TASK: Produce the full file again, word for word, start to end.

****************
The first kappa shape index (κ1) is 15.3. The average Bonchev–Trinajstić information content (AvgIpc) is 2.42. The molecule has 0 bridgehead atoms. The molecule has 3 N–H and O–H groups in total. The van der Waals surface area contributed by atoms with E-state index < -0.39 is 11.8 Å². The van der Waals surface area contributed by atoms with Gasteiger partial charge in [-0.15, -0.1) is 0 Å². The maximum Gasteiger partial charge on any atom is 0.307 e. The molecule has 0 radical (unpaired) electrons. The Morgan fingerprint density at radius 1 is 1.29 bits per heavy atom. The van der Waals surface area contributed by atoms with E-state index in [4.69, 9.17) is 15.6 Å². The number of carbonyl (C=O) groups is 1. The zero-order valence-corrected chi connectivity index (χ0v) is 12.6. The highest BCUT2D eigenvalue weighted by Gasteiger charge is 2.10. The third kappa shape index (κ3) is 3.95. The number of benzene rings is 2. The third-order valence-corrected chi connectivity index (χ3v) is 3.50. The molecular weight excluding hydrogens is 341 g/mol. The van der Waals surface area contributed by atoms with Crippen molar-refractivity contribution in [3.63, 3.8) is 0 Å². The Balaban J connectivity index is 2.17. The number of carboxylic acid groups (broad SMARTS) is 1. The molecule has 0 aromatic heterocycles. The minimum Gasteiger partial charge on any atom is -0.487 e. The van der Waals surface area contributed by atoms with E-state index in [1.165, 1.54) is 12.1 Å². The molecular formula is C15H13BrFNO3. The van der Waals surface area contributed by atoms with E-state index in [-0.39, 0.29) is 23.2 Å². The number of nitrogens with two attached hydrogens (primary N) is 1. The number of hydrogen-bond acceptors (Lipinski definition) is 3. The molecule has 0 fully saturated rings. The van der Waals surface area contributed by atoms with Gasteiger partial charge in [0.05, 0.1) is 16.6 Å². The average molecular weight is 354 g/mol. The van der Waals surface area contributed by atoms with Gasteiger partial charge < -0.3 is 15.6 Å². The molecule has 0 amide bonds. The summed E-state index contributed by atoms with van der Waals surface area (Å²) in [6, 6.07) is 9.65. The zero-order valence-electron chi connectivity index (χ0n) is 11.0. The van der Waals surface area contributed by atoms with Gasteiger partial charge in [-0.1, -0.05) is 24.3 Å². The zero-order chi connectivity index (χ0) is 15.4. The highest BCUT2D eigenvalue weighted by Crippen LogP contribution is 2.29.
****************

The first kappa shape index (κ1) is 15.3. The average Bonchev–Trinajstić information content (AvgIpc) is 2.42. The molecule has 0 bridgehead atoms. The molecule has 3 N–H and O–H groups in total. The van der Waals surface area contributed by atoms with E-state index < -0.39 is 11.8 Å². The van der Waals surface area contributed by atoms with Gasteiger partial charge in [-0.15, -0.1) is 0 Å². The maximum Gasteiger partial charge on any atom is 0.307 e. The molecule has 0 radical (unpaired) electrons. The Morgan fingerprint density at radius 1 is 1.29 bits per heavy atom. The van der Waals surface area contributed by atoms with E-state index in [4.69, 9.17) is 15.6 Å². The number of carbonyl (C=O) groups is 1. The zero-order valence-corrected chi connectivity index (χ0v) is 12.6. The highest BCUT2D eigenvalue weighted by Gasteiger charge is 2.10. The third kappa shape index (κ3) is 3.95. The number of benzene rings is 2. The third-order valence-corrected chi connectivity index (χ3v) is 3.50. The molecular weight excluding hydrogens is 341 g/mol. The van der Waals surface area contributed by atoms with Crippen molar-refractivity contribution in [3.63, 3.8) is 0 Å². The Balaban J connectivity index is 2.17. The number of carboxylic acid groups (broad SMARTS) is 1. The molecule has 0 aromatic heterocycles. The minimum Gasteiger partial charge on any atom is -0.487 e. The van der Waals surface area contributed by atoms with E-state index in [1.165, 1.54) is 12.1 Å². The molecular formula is C15H13BrFNO3. The van der Waals surface area contributed by atoms with E-state index in [-0.39, 0.29) is 23.2 Å². The number of nitrogens with two attached hydrogens (primary N) is 1. The number of hydrogen-bond acceptors (Lipinski definition) is 3. The molecule has 0 fully saturated rings. The van der Waals surface area contributed by atoms with Gasteiger partial charge in [0.05, 0.1) is 16.6 Å². The average molecular weight is 354 g/mol. The van der Waals surface area contributed by atoms with Gasteiger partial charge < -0.3 is 15.6 Å². The molecule has 0 amide bonds. The summed E-state index contributed by atoms with van der Waals surface area (Å²) in [6, 6.07) is 9.65. The zero-order valence-electron chi connectivity index (χ0n) is 11.0. The van der Waals surface area contributed by atoms with Gasteiger partial charge in [-0.1, -0.05) is 24.3 Å². The zero-order chi connectivity index (χ0) is 15.4. The highest BCUT2D eigenvalue weighted by Crippen LogP contribution is 2.29.